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I'm just puzzled with this one, it's a Haskell loop-sort-of-thing which I can't figure out how to write. Basically, I've defined three functions split, riffle and shuffle.

split :: [a] -> ([a],[a])
split xs = splitAt (length xs `div` 2) xs

riffle :: [a] -> [a] -> [a]
riffle xs [] = xs
riffle [] ys = ys
riffle (x:xs) (y:ys) = x:y:riffle xs ys

shuffle :: Int -> [a] -> [a]
shuffle 0 xs = xs
shuffle n xs = shuffle (n-1) (riffle a b)
    where (a, b) = split xs 

Basically split just splits a list in half, riffle is supposed to 'interlace' two lists, so for example:

riffle [1,2,3] [4,5,6] = [1,4,2,5,3,6]

And shuffle is to iterate the amount of splitting and riffling of the list items. Now I need to define a function repeats which outputs how many iterations of shuffle would it take to get the original list again. The function is defined as such:

repeats :: [Int] -> Int

I'm just stuck as to how you can perform a loop over the shuffle... I think it has something to do with list comprehension but I couldn't get anything. I have yet to try a lambda expression but I don't think it's necessary. By the way, the shuffle should be done on lists with even number of items. Any ideas?

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3 Answers

up vote 12 down vote accepted

One way of solving this is to take advantage of laziness and use iterate to generate the infinite list of iterated shuffles of the input.

> iterate (uncurry riffle . split) "ABCDEF"
["ABCDEF","ADBECF","AEDCBF","ACEBDF","ABCDEF","ADBECF","AEDCBF","ACEBDF", ...]

The first element of the list is the original one, so we drop that with tail, then use takeWhile to get the ones that were different from the original.

> takeWhile (/= "ABCDEF") . tail $ iterate (uncurry riffle . split) "ABCDEF"
["ADBECF","AEDCBF","ACEBDF"]

Now, you just need to take the length of that list and add one to get the required number of shuffles.

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You can also generate the list with tail $ iterate as @hammar describes, and use elemIndex to find the index of recurrence. –  dflemstr May 1 '12 at 19:32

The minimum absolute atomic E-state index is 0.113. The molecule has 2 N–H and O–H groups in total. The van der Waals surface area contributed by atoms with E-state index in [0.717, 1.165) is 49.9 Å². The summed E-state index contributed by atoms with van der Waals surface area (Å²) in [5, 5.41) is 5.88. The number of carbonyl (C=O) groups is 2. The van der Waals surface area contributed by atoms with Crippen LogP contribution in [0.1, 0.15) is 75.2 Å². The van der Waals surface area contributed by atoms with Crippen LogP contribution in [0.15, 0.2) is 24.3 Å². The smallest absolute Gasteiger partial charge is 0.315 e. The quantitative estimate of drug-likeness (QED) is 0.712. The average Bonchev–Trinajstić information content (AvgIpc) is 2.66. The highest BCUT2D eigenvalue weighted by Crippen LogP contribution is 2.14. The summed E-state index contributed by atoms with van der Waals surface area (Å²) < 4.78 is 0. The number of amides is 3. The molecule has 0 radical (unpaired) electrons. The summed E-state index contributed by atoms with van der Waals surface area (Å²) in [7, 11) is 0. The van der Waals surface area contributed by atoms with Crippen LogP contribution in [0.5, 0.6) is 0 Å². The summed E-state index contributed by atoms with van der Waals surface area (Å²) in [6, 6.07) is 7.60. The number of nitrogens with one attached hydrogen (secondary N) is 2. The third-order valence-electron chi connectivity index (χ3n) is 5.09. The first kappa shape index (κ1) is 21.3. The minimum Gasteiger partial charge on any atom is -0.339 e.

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In Haskell, iteration is most commonly expressed using recursion rather than through looping.

This is often done by using an inner function that tells you how to do the iteration, and then simply calling the inner function with the appropriate arguments.

Perhaps you can fill in the gaps in the following code?

repeats xs = iter 1 (...) where
    iter n ys = if ys == xs
        then n
        else iter (...) (...)

An alternative approach is to exploit Haskell's laziness and do it with an infinite list, using the higher-order function iterate, which repeatedly applies a function to an initial argument:

repeats xs = (...) $ takeWhile (...) $ iterate (shuffle 1) (...)

Although iterate returns an infinite list, we will only ever use a finite portion of it, and so we don't get into an infinite loop.

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In many cases you can use an infinite list rather than a "loop". This is one of them.

The prelude function "iterate" repeatedly applies a function to a value, so (from memory)

iterate f x = [x, f x, f (f x), f (f (f x)) ....]

So if you apply "iterate shuffle" to a starting list then you get the progressive shuffle. Then use takeWhile to find the first entry in the list that is equal to your starting point,and then "length" to find out how long that is.

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